All I have to do now is what I have to do for the rest of my life: back up and back away. So, I do, I do it, I turn and I pivot. I walk away from him and his rocker shirt, from him and his friends clutching their new gifts, from him and his gorgeous eyes and his smart-guy grin. I go stand in my new place just behind him, while he moves forward, carrying the T-shirt, becoming a silhouette in the light.

Author’s Note: Kenzie still fits in the Graham Elliot T-shirt, just barely, and it’s now got a lot of cooking stains on the front. The rocker shirt from Chicago looks like it will fit for at least another year or so. Cooper’s coming of age ceremony take place in less than two years. I’ve already bought some Kleenex.

This piece is dedicated to Kim Foglia, a fantastic teacher, parent, mentor and friend. Her tragically short life, as well as her premature death from pancreatic cancer, was full of lessons and gifts. On the same day that this essay was officially accepted for publication, I also received word that Kim had, just prior to her death, transferred her “lifetime subscription” to Brain, Child to me. She died two weeks later. She is deeply missed.

Robin Schoenthaler is a mom/physician/writer in the Boston area. She now has two boys in their teens so she is backstepping as fast as she can. Her website is at www.drrobin.org

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Brain, Child (Spring 2011)


Mommy Comes Back

Mommy Comes Back

By Sally Stratakis-Allen

SSAllentoddlersOn his first day of daycare, Harry toddled off happily to explore his caregiver Jean’s toys and meet Jean’s little friends. I stood in her kitchen, feeling torn. Should the absence of drama fill me with relief or despair? All around me, children with months of daycare under their belts clung weepily to their mothers. Harry never looked back.

Then, on a bitter New England morning, after eight months of drama-free goodbyes, separation anxiety suddenly and inexplicably invades. Outside the weather is soul chilling, the kind of cold you can’t quite distinguish—are you facing the onset of winter or its last gasp? On this kind of day, only the trees provide clues: either the last resolute scarlet leaves cling hopelessly to the branches while others float gently to the ground, or else tiny clusters of pale green buds perch on the tips of otherwise bare branches. Inside Jean’s house, I pick up my Michelin baby and hold him close, trying to stave off the approaching storm.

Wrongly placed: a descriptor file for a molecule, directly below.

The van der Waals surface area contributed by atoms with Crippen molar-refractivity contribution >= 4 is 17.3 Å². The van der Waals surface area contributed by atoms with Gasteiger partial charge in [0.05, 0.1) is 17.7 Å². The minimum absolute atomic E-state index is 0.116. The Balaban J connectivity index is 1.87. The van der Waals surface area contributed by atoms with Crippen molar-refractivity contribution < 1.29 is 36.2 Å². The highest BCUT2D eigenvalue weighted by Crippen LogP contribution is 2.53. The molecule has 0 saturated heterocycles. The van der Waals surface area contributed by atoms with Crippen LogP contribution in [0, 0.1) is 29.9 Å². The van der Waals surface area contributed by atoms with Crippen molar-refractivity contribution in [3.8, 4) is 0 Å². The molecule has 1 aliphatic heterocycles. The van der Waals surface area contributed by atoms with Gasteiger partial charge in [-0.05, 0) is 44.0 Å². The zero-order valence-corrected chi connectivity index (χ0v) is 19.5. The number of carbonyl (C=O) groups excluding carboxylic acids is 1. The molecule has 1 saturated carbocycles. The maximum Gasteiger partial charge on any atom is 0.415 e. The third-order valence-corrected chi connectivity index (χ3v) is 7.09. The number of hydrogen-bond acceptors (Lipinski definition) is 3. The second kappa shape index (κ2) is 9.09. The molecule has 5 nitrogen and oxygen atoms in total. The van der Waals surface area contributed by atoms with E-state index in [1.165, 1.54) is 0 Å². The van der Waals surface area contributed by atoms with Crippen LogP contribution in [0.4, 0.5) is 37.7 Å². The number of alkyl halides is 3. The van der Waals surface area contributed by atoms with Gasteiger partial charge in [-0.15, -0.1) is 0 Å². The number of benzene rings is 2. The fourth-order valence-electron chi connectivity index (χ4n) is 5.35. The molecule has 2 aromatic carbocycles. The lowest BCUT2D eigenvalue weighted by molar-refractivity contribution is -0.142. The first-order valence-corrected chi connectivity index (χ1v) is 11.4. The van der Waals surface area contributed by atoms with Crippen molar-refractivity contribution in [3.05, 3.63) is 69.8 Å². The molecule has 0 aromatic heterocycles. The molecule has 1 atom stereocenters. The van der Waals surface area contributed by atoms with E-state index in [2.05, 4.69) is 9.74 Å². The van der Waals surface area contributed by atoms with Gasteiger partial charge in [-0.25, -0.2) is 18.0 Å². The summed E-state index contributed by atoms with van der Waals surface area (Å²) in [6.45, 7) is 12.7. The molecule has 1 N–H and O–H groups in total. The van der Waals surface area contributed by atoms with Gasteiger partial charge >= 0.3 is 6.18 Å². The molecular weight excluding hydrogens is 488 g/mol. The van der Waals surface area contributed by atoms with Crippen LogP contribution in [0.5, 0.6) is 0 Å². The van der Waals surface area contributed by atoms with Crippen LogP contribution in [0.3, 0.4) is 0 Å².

“But I like you, Mommy,” he insists, looking solemnly into my eyes.

“I like you too,” I assure him. “You’re going to play with friends and have a good time, and then I’m going to come back and we’ll have a good time together.”

Unconvinced, he clamps his body around mine, ignoring Gracie’s offer of Kipper’s Sticky Paws. More children arrive. More mothers depart. Harry and I remain, frozen in our embrace.

As I attempt to extricate myself gently, he begins to cry and hugs me tightly. His sobs arrest the other four children—Gracie, who has found a willing recipient for her book, huddling with Ella in one corner; Christopher, pushing a large bulldozer back and forth in the center of the room; and Tess, standing by the sofa clutching a nervous-looking plastic Gumby bunny. The children, previously absorbed in their usual play, stop what they are doing to gaze, pensive and sorrowful, at the drama unfolding between Harry and me. Four sets of eyes train on us, four delicate psyches, recalling their own unwelcome separations moments before ours.

Jean approaches us and holds her arms out to Harry, but he only clamps himself more firmly around me, burying his head in my neck.

At moments like this, Jean often invites the other children to comfort the child in distress. “Christopher feels sad right now,” she’ll observe. “Can someone give him a hug?” And without fail, like pack animals responding to the alpha member’s call, the children abandon their books and their bunnies and wander over to offer their support. Earlier in his daycare career, Harry would be the one offering words of encouragement.

“Mommy comes back,” the small sage, marshalling two years of life experience, would encourage, repeating the mantra Jean and I had taught him. Then he would wrap his arms around the crying child’s shoulders, patting gently. Later, when I would pick him up, he would inform me of the day’s events.